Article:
Metuchen plans to ‘do more’ to recognize borough’s namesake Lenni-Lenape Indian Chief Metuchen

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METUCHEN – Borough officials acknowledge not enough is done to recognize the borough’s namesake Lenni-Lenape Indian Chief Metuchen.

Plans to do more to recognize the Lenni-Lenape chief and Indigenous people are in the works.

In October, the borough is planning to recognize Indigenous Peoples’ Day, a day that celebrates and honors Native American peoples and commemorates their histories and cultures. The borough’s Human Relations Commission is committed to learning more about the people and culture and the Metuchen Police Department will receive sensitivity training through Rev. John R. Norwood, a renowned Nanticoke Lenni-Lenape Tribal councilman and judge.

The plans and commitment were the outcome of discussion when members of Metuchen Youth 4 Equity & Racial Justice, a non-hierarchal group of 30 young people, requested borough officials remove the Lenni-Lenape Indian Chief Metuchen on the police badge, borough seal, material and cars.

“We are on Lenape land and as a predominantly non-Indigenous group, we do not intend to speak for tribal nations and Lenape peoples, but we ask that you be as open minded and receptive to our advocacy points as possible because we’re fighting as young people for what we believe is a more inclusive and culturally sensitive place,” Grace Schleck said at a Borough Council meeting in December.

Members of the group said since Metuchen is a predominately non-Indigenous town, the town should not speak about how Indigenous people should be honored. They said the characterized image and mascot, which they believe is portrayed on the police badge, are psychologically damaging to Indigenous people and the image has become more cartoonish, losing the detail and significance of the original painting to which it was based.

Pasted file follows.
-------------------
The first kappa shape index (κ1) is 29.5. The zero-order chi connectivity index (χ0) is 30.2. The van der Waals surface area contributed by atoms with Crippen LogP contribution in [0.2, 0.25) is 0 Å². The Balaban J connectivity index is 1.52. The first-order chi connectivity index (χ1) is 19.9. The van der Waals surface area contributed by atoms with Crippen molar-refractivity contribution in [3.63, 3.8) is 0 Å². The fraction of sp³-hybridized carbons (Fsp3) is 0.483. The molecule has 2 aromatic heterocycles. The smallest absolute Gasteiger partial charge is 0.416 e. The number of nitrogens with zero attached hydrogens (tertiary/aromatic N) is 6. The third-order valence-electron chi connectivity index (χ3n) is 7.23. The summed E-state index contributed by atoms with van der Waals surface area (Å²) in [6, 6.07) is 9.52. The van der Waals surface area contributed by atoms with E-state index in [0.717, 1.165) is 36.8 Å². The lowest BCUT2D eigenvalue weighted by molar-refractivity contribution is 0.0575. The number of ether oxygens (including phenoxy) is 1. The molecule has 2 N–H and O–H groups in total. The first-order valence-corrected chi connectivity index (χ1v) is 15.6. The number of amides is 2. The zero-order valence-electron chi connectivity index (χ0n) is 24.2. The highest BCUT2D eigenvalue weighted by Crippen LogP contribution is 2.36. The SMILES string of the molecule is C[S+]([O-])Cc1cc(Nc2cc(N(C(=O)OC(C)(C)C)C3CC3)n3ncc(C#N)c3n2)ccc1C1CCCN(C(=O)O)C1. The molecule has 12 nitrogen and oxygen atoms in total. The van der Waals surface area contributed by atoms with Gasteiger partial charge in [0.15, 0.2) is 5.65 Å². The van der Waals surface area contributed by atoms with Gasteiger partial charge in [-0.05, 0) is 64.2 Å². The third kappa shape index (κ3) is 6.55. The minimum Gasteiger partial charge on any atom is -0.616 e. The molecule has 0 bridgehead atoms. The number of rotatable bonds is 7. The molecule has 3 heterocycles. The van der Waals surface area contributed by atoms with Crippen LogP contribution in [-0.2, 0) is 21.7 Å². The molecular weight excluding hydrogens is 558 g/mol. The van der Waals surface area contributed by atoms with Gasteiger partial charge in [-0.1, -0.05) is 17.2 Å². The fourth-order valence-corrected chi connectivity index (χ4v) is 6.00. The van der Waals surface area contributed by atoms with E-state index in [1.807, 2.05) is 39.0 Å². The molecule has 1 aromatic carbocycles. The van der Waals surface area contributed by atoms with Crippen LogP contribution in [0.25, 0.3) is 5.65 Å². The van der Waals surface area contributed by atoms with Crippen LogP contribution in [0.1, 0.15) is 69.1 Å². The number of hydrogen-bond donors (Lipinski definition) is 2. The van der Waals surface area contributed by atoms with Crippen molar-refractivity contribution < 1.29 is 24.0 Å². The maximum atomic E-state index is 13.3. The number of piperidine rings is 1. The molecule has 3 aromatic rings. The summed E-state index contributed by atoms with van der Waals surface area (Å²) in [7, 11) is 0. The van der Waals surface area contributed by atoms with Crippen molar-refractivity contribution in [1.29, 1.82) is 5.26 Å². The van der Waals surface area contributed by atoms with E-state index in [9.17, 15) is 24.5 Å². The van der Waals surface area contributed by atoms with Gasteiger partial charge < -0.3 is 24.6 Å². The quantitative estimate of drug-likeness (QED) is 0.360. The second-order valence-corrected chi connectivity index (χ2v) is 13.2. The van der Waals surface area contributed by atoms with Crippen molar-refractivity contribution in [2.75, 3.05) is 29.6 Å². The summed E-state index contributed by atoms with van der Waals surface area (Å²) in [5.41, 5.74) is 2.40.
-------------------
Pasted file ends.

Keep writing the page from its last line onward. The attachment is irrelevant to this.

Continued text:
Mayor Jonathan Busch said former Police Chief Joseph Perrino, who is now 100 years old, was lent what some historians believe was an original life sketch of Lenni-Lenape Indian Chief Metuchen from 1693. Perrino served as chief from 1976-85.

“[Chief] Perrino took a picture of the sketch with the department camera and created the painting we have all seen,” he said, adding Perrino was creating a painting from a life sketch. “The original [painting] hangs in the office of the police chief and a copy can be seen at the [Metuchen Public] library.”

Current Police Chief David Irizarry contacted multiple Lenape Tribal representatives to discuss the department’s badge, which led him to Norwood and Mark “Quiet Hawk” Gould, principal chief of the Nanticoke Lenni-Lenape Indian Tribe of New Jersey.

Norwood explained the following questions can be applied in evaluating whether an image or a logo is truly honoring or disrespecting their culture. The questions include: Is the image or reference generally or historically accurate and sensitive to historical concerns? Is the image or reference a caricature that can promote stereotypes? Is official and ongoing permission to use the image referenced and granted by the historic tribal community of the area with connections to depiction? Is the image or reference used to educate about ongoing history of that community?

After reviewing Metuchen’s police badge, Norwood concluded they do not view the badge as representing a mascot and they do not believe any cultural misappropriation was committed, Busch said.

“Dr. Norwood explained the image of the police patch is based upon an artist’s impression of a historically documented Lenape Chief after whom Metuchen is named,” he said. “The rendering is aimed at acknowledging and honoring the importance of Chief Metuchen to the history of Metuchen. It is dignified and it does not lend itself to negative stereotypes.”

Norwood further explained “potential collateral damage” of what he described as an “unwise or overzealous campaign could result in the erasure of any appreciative tribal history of the area.”

“In this context, [Norwood said] eliminating [Chief Metuchen] from all depiction of a very town that bears his name could have unintentional results of dishonoring him … and his history would be lost,” Busch said.

Busch said little is known about Chief Metuchen. He said from talks with the Metuchen-Edison Historical Society, there is reference of Chief Metuchen in a letter sent home from Europe and he died in the 1700s.

“None of us have done enough,” he said of recognizing Chief Metuchen and the Lenni-Lenape Indians. “Social justice is about so much more than one logo, it’s about what we teach our kids. It’s about how our representatives act and most importantly inclusion.”